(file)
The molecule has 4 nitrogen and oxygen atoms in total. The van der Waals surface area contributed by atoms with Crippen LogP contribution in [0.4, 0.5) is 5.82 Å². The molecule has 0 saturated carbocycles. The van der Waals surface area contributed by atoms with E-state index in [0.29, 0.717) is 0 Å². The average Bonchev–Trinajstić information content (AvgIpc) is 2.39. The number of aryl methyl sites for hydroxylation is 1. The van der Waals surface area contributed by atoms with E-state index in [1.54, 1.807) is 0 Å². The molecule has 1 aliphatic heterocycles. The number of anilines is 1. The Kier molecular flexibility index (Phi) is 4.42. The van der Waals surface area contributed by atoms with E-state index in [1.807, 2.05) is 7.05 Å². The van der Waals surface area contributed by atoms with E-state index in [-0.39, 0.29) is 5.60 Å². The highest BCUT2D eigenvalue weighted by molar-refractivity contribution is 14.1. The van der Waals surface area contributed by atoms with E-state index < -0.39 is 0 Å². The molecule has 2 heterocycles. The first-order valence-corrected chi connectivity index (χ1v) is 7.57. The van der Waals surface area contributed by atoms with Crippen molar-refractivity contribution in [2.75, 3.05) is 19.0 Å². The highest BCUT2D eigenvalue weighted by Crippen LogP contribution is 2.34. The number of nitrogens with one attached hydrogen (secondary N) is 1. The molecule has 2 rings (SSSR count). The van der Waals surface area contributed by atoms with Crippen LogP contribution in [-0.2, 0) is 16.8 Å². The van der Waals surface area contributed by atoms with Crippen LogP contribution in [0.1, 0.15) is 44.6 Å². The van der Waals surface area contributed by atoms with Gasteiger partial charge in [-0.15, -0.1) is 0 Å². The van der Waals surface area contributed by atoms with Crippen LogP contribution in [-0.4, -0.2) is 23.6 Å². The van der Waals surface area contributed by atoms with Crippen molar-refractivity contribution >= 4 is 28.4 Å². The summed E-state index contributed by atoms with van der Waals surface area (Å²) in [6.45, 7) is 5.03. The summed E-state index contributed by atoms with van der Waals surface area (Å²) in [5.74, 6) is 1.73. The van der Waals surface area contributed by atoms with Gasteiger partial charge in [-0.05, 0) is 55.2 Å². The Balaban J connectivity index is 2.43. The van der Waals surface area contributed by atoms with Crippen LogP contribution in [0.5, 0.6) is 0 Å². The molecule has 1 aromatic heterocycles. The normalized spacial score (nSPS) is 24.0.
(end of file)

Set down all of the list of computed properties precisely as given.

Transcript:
The molecule has 4 nitrogen and oxygen atoms in total. The van der Waals surface area contributed by atoms with Crippen LogP contribution in [0.4, 0.5) is 5.82 Å². The molecule has 0 saturated carbocycles. The van der Waals surface area contributed by atoms with E-state index in [0.29, 0.717) is 0 Å². The average Bonchev–Trinajstić information content (AvgIpc) is 2.39. The number of aryl methyl sites for hydroxylation is 1. The van der Waals surface area contributed by atoms with E-state index in [1.54, 1.807) is 0 Å². The molecule has 1 aliphatic heterocycles. The number of anilines is 1. The Kier molecular flexibility index (Phi) is 4.42. The van der Waals surface area contributed by atoms with E-state index in [1.807, 2.05) is 7.05 Å². The van der Waals surface area contributed by atoms with E-state index in [-0.39, 0.29) is 5.60 Å². The highest BCUT2D eigenvalue weighted by molar-refractivity contribution is 14.1. The van der Waals surface area contributed by atoms with E-state index < -0.39 is 0 Å². The molecule has 2 heterocycles. The first-order valence-corrected chi connectivity index (χ1v) is 7.57. The van der Waals surface area contributed by atoms with Crippen molar-refractivity contribution in [2.75, 3.05) is 19.0 Å². The highest BCUT2D eigenvalue weighted by Crippen LogP contribution is 2.34. The number of nitrogens with one attached hydrogen (secondary N) is 1. The molecule has 2 rings (SSSR count). The van der Waals surface area contributed by atoms with Crippen LogP contribution in [-0.2, 0) is 16.8 Å². The van der Waals surface area contributed by atoms with Crippen LogP contribution in [0.1, 0.15) is 44.6 Å². The van der Waals surface area contributed by atoms with Gasteiger partial charge in [-0.15, -0.1) is 0 Å². The van der Waals surface area contributed by atoms with Crippen LogP contribution in [-0.4, -0.2) is 23.6 Å². The van der Waals surface area contributed by atoms with Crippen molar-refractivity contribution >= 4 is 28.4 Å². The summed E-state index contributed by atoms with van der Waals surface area (Å²) in [6.45, 7) is 5.03. The summed E-state index contributed by atoms with van der Waals surface area (Å²) in [5.74, 6) is 1.73. The van der Waals surface area contributed by atoms with Gasteiger partial charge in [-0.05, 0) is 55.2 Å². The Balaban J connectivity index is 2.43. The van der Waals surface area contributed by atoms with Crippen LogP contribution in [0.5, 0.6) is 0 Å². The molecule has 1 aromatic heterocycles. The normalized spacial score (nSPS) is 24.0.